You’re staring at a half-baked piece of literary analysis that your professor clearly loved – note the glorious “A” hovering over your witty title – wondering what to do with it.
Um start the process of publishing it – duh.
In a market where you’ll be competing with Harvard-level advanced professors, the phrase “publish or perish” is not figurative, it’s literal. This means that to even be considered for an academic position – let’s not mention tenure, ok? – then you should have a minimum of two articles out in respectable journals by the time your degree is in hand.
But calm down, calm down. Let’s take this one step at a time following a little formula I concocted after receiving an acceptance to the top journal in my field…
- Follow Alice Down the Rabbit Hole. The last thing you want is to submit a brilliant article you thought was making a serious intervention in your field only to discover that your thesis has already been published elsewhere. To avoid this, make sure to begin your project with at least a week of solid research where you accrue all the books and articles written on your topic. Begin by typing in your topic a variety of ways into myriad search engines and databases – including generic ones like Google Scholar. So, for instance, if your topic is “gender violence in Francophone African literature,” then try using other words for gender violence like rape, sexual assault, sexual violence, etc. in connection with Francophone African literature. Wanna go pro? Look up articles written in French on this topic to really cover all your bases. If you’re at the point in the game where you’re publishing then you need to follow any interdisciplinary rabbit holes there are to find as well which, for a literary critic would generally include history, film, theory, philosophy and occasionally psychology.
- Find the Best Journal for Your Submission. Here’s how you do this: Using your University library system, access the MLA International Bibliography database. At the top of the home page of the database will be the heading “MLA Directory of Periodicals.” Click it. Think back on the most relevant and well-written articles on your topic and note the publishing journal’s title. Start typing these journal titles into the MLA Directory of Periodicals and note the citation style requirements (i.e. MLA, Chicago, Turbian, etc.), page length, publication frequency, number submitted versus published yearly, and peer review policy. You absolutely want to submit to a peer reviewed journal since most academic search committees frown on publications in open journals. Also, ensure that the number of accepted submissions is low but reasonable (i.e. 50 accepted out of 125 per year). If you have your abstract ready, feel free to send a cordial and brief – by brief I mean around 250 words max – e-mail to the journal asking if your topic is appropriate for their journal. Remember that the person answering this e-mail has at least 50 other e-mails to sift through during the next hour so draft your e-mail to be as informative yet concise as possible.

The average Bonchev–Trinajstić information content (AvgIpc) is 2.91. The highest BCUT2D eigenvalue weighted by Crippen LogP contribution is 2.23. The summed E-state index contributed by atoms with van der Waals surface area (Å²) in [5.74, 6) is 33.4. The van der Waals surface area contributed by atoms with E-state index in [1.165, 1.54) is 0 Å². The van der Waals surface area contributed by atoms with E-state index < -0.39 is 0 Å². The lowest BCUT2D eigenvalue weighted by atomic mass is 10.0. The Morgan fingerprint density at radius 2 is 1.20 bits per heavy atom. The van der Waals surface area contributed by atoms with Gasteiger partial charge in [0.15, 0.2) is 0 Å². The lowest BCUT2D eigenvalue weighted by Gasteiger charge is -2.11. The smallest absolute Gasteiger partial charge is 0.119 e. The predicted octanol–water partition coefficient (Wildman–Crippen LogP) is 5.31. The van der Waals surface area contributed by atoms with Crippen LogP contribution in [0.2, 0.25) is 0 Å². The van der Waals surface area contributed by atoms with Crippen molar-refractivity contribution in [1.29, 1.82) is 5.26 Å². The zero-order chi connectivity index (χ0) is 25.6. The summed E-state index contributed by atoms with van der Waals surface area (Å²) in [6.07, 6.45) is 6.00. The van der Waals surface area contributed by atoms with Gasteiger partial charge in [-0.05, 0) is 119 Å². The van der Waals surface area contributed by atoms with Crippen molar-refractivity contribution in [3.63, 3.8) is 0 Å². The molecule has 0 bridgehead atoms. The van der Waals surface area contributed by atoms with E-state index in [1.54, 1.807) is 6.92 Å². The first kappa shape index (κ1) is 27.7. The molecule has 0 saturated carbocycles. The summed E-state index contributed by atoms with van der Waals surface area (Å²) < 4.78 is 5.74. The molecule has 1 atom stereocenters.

- Wait. The time between my submission and the journal’s decision – with updates around every 3-4 months – was approximately one year. This is good. Many wait up to 18 months for a decision with no updates whatsoever. You may, if you’re feeling lucky, contact the journal at strategic times during the review process requesting updates. Appropriate times include one week after submission to ask for a confirmation that your submission was received if none was given, three entire months after submission to ask for updates, and approximately 7-9 months after submission. These e-mails should be incredibly brief and friendly – one paragraph max. After that, forget about it and hope for the best which, in the world of academic publishing, means receiving a request for “minor revision and re-submission.” Anything more glowing and you should nominate yourself for the Kyoto Prize in Arts and Literature or something because you’re freaking brilliant.
- Revise and Resubmit ASAP. Once you get that notification of a “revise and resubmit” first take a night off to pop some champagne. Then, after your hangover is gone, print out the critique you received from the editor and revise your original paper accordingly. I like having a printout of the critique next to my computer while revising so I don’t have to click back and forth between tabs, which can be disorienting while modifying an article-length essay. Editors typically give you a deadline – beat that deadline. You’ll show initiative and the editors will remember your professionalism and promptness when you make your next submission.
For a helpful visual guide on how journal editors review and decide on submissions, see this Peer Review and Editorial Process Article. It helps explain the various responses you might receive from editors and why that decision was reached. Also, if you’re a Doctoral student in the Humanities then you MUST subscribe to Dr. Karen Kelsky’s brutally honest academic blog, The Professor Is In. She’s been an R1 tenured professor, department head, and university advisor so she has experience to back up all her insights. She’s brilliant and everything she says is brilliant. SUBSCRIBE.
Give this formula a go and let me know how it all came out. We’re all in this academic racket together; I’m pulling for you! 😀
Have any comments or tips on publishing in academic literary journals you’d like to share?
Post below and we’ll toss some ideas around!